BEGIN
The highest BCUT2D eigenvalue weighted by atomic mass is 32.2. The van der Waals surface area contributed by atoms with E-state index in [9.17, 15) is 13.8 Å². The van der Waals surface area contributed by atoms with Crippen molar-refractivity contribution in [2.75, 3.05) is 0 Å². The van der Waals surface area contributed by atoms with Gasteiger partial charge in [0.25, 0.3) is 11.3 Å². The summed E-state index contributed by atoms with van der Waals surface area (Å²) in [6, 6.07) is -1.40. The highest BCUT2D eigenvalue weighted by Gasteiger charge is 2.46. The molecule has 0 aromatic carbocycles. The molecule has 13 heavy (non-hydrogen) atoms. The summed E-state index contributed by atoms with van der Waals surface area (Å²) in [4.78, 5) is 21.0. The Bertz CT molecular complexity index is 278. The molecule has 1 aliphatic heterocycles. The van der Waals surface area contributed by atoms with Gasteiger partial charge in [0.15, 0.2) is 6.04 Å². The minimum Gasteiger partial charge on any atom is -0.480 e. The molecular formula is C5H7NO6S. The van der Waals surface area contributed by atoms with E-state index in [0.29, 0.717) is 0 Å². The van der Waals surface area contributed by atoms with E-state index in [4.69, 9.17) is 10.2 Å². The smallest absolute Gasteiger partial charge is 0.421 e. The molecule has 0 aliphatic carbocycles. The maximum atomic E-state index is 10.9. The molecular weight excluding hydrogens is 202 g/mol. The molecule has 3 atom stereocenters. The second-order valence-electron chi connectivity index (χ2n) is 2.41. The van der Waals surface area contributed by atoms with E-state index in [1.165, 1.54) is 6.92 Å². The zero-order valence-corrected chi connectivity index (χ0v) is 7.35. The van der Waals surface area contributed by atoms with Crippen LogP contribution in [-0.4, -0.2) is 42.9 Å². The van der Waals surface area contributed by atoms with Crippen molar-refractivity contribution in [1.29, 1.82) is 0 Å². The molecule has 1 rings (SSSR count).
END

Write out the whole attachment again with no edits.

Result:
The highest BCUT2D eigenvalue weighted by atomic mass is 32.2. The van der Waals surface area contributed by atoms with E-state index in [9.17, 15) is 13.8 Å². The van der Waals surface area contributed by atoms with Crippen molar-refractivity contribution in [2.75, 3.05) is 0 Å². The van der Waals surface area contributed by atoms with Gasteiger partial charge in [0.25, 0.3) is 11.3 Å². The summed E-state index contributed by atoms with van der Waals surface area (Å²) in [6, 6.07) is -1.40. The highest BCUT2D eigenvalue weighted by Gasteiger charge is 2.46. The molecule has 0 aromatic carbocycles. The molecule has 13 heavy (non-hydrogen) atoms. The summed E-state index contributed by atoms with van der Waals surface area (Å²) in [4.78, 5) is 21.0. The Bertz CT molecular complexity index is 278. The molecule has 1 aliphatic heterocycles. The van der Waals surface area contributed by atoms with Gasteiger partial charge in [0.15, 0.2) is 6.04 Å². The minimum Gasteiger partial charge on any atom is -0.480 e. The molecular formula is C5H7NO6S. The van der Waals surface area contributed by atoms with E-state index in [0.29, 0.717) is 0 Å². The van der Waals surface area contributed by atoms with E-state index in [4.69, 9.17) is 10.2 Å². The smallest absolute Gasteiger partial charge is 0.421 e. The molecule has 0 aliphatic carbocycles. The maximum atomic E-state index is 10.9. The molecular weight excluding hydrogens is 202 g/mol. The molecule has 3 atom stereocenters. The second-order valence-electron chi connectivity index (χ2n) is 2.41. The van der Waals surface area contributed by atoms with E-state index in [1.165, 1.54) is 6.92 Å². The zero-order valence-corrected chi connectivity index (χ0v) is 7.35. The van der Waals surface area contributed by atoms with Crippen LogP contribution in [-0.4, -0.2) is 42.9 Å². The van der Waals surface area contributed by atoms with Crippen molar-refractivity contribution in [1.29, 1.82) is 0 Å². The molecule has 1 rings (SSSR count).